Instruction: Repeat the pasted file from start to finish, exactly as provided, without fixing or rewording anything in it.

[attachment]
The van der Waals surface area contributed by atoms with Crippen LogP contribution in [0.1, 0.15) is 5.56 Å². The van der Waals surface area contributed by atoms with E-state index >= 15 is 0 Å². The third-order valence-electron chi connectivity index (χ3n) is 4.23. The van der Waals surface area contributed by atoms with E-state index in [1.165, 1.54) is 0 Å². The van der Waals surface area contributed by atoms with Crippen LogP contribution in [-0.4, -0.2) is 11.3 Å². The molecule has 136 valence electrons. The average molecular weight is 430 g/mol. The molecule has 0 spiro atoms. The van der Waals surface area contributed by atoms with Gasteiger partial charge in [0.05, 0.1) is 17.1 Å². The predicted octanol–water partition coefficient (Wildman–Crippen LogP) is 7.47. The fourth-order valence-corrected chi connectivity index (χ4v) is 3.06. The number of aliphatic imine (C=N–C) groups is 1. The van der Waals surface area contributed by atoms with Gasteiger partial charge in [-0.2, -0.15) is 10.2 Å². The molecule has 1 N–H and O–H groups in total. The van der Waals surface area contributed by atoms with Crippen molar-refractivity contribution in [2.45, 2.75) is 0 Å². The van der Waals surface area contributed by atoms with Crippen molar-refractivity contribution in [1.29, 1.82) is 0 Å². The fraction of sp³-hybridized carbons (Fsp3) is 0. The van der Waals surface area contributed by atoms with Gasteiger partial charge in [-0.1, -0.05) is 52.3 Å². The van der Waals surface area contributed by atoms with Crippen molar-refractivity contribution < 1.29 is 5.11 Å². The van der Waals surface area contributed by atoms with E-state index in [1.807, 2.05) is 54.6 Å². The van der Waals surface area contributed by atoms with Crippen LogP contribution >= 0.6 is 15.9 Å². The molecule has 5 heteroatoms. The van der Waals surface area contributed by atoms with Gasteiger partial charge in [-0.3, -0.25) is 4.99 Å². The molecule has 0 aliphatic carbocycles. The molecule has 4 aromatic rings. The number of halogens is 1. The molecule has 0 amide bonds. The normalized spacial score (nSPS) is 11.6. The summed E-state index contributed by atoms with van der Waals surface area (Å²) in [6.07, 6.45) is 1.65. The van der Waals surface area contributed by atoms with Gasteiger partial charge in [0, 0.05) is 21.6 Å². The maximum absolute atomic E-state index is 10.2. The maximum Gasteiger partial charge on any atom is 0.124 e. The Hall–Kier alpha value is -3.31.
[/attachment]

The van der Waals surface area contributed by atoms with Crippen LogP contribution in [0.1, 0.15) is 5.56 Å². The van der Waals surface area contributed by atoms with E-state index >= 15 is 0 Å². The third-order valence-electron chi connectivity index (χ3n) is 4.23. The van der Waals surface area contributed by atoms with E-state index in [1.165, 1.54) is 0 Å². The van der Waals surface area contributed by atoms with Crippen LogP contribution in [-0.4, -0.2) is 11.3 Å². The molecule has 136 valence electrons. The average molecular weight is 430 g/mol. The molecule has 0 spiro atoms. The van der Waals surface area contributed by atoms with Gasteiger partial charge in [0.05, 0.1) is 17.1 Å². The predicted octanol–water partition coefficient (Wildman–Crippen LogP) is 7.47. The fourth-order valence-corrected chi connectivity index (χ4v) is 3.06. The number of aliphatic imine (C=N–C) groups is 1. The van der Waals surface area contributed by atoms with Gasteiger partial charge in [-0.2, -0.15) is 10.2 Å². The molecule has 1 N–H and O–H groups in total. The van der Waals surface area contributed by atoms with Crippen molar-refractivity contribution in [2.45, 2.75) is 0 Å². The van der Waals surface area contributed by atoms with Crippen molar-refractivity contribution in [1.29, 1.82) is 0 Å². The fraction of sp³-hybridized carbons (Fsp3) is 0. The van der Waals surface area contributed by atoms with Gasteiger partial charge in [-0.1, -0.05) is 52.3 Å². The van der Waals surface area contributed by atoms with Crippen molar-refractivity contribution < 1.29 is 5.11 Å². The van der Waals surface area contributed by atoms with E-state index in [1.807, 2.05) is 54.6 Å². The van der Waals surface area contributed by atoms with Crippen LogP contribution >= 0.6 is 15.9 Å². The molecule has 5 heteroatoms. The van der Waals surface area contributed by atoms with Gasteiger partial charge in [-0.3, -0.25) is 4.99 Å². The molecule has 0 aliphatic carbocycles. The molecule has 4 aromatic rings. The number of halogens is 1. The molecule has 0 amide bonds. The normalized spacial score (nSPS) is 11.6. The summed E-state index contributed by atoms with van der Waals surface area (Å²) in [6.07, 6.45) is 1.65. The van der Waals surface area contributed by atoms with Gasteiger partial charge in [0, 0.05) is 21.6 Å². The maximum absolute atomic E-state index is 10.2. The maximum Gasteiger partial charge on any atom is 0.124 e. The Hall–Kier alpha value is -3.31.